Saturday, November 21, 2015

You don't have to get far into Garzón's 507 page tome on corruption since 1939 to appreciate that Franco's fascism didn't end with his death. This is essentially because, to this day, no one has paid a price for crimes committed during almost 40 years of dictatorship. And nor have all the symbols of this fell period been eradicated from Spanish life. 
Worst of all, the monumental insult of the cathedral and mausoleum in the Valley of [ some] of the Fallen hasn't been blown to smithereens, along with the man's corpse. Next month, residual worshippers of Franco will gather there to honour his birthday. (Or his death. Who cares?). And at least 16 churches around Spain will 'celebrate' Masses for his putrid soul. Before that, they will gather on the anniversary of the death of the son of the dictator who ruled Spain in the 1920s. Can you imagine this happening in Germany?
Has this got anything to do with modern Spain? Well, yes. The corruption of the Franco era has continued untramelled since then - under governments of both the right and the left - reaching its jaw-dropping apogee in the phoney boom years after the introduction of the totally inappropriate Euro currency.
And the government currently running Spain comprises the children and grandchildren of fascist leaders. Unsurprisingly, they retain family attitudes to humane measures such as the identification of the graves of executed Republicans. And, of course, to the opportunity to seize with 3 hands the opportunity to make millions - billions even - from their ministerial positions. With total impunity, if ever caught out and processed through the courts to an inevitable presidential pardon. As in the Third World.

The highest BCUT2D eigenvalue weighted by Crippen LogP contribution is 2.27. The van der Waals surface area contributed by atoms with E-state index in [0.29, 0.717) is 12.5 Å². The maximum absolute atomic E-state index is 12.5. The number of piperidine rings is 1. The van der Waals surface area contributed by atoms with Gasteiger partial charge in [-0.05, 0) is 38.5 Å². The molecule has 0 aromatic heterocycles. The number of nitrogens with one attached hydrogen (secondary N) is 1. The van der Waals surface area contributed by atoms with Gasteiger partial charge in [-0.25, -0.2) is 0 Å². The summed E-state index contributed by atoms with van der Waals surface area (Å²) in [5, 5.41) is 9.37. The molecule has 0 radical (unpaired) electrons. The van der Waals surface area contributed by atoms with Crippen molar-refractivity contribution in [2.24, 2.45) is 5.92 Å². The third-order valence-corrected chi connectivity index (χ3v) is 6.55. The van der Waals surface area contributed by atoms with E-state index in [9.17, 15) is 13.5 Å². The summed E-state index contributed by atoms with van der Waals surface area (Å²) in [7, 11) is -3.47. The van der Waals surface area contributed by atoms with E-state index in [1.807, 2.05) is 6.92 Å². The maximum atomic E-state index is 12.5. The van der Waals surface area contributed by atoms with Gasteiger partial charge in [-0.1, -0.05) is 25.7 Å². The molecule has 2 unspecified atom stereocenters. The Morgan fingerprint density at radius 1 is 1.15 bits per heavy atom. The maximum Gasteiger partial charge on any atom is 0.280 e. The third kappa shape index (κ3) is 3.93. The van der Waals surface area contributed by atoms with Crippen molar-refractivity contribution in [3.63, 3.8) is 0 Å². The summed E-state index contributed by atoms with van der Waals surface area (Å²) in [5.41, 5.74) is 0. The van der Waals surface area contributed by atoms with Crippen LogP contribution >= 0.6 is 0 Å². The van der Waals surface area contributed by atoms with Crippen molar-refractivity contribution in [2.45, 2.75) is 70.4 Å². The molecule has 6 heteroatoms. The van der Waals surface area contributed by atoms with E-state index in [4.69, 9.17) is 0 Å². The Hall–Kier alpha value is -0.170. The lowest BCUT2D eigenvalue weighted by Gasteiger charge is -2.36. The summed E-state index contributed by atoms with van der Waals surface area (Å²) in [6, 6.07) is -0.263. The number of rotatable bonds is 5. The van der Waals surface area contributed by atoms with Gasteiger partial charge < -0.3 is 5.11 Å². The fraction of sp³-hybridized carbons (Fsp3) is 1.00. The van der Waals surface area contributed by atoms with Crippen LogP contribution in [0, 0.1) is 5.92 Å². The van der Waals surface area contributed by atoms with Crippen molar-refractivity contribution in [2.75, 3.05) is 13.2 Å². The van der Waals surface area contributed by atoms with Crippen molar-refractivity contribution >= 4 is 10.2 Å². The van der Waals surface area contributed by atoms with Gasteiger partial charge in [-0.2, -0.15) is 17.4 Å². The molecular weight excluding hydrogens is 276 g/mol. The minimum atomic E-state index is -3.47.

One day, the fatalistic attitude attitude of the Spanish to this - literally - state of affairs will change. And this will finally become an even better place in which to live.
BTW . . I never set out to write this post. It must have been lurking below the surface.

1 comment:

Q10 said...

Colin, Bravo old chap.

I heard today that BBC Four 21:00 Tue 08-12-15 will broadcast "Blood And Gold: The Making Of Spain" With Simon Sebag Montefiore.

This should answer all your questions and put your mind at rest. Ha.


In this rich and thrilling three part series for BBC Four, Simon Sebag Montefiore embarks on a fascinating journey to unlock 2,000 years of Spain’s history.

In the first episode Simon explores the early years of the country, when Iberia was a minor province of Carthage - then the most coveted of Rome’s colonies - through to the glories of Spain's Moslem age and the Córdoba Caliphate.

Simon travels to Cadiz with Spain’s first invaders and visits a sacred island where the Carthaginian warrior Hannibal received the blessing of the Gods. We learn how early Spain was a battleground for empires and visit Italica - a perfectly preserved Roman city with one of the finest amphitheatres outside Rome. From there this episode covers the early, brazen Christian Martyrs; the Visigoths and the Moslem conquest.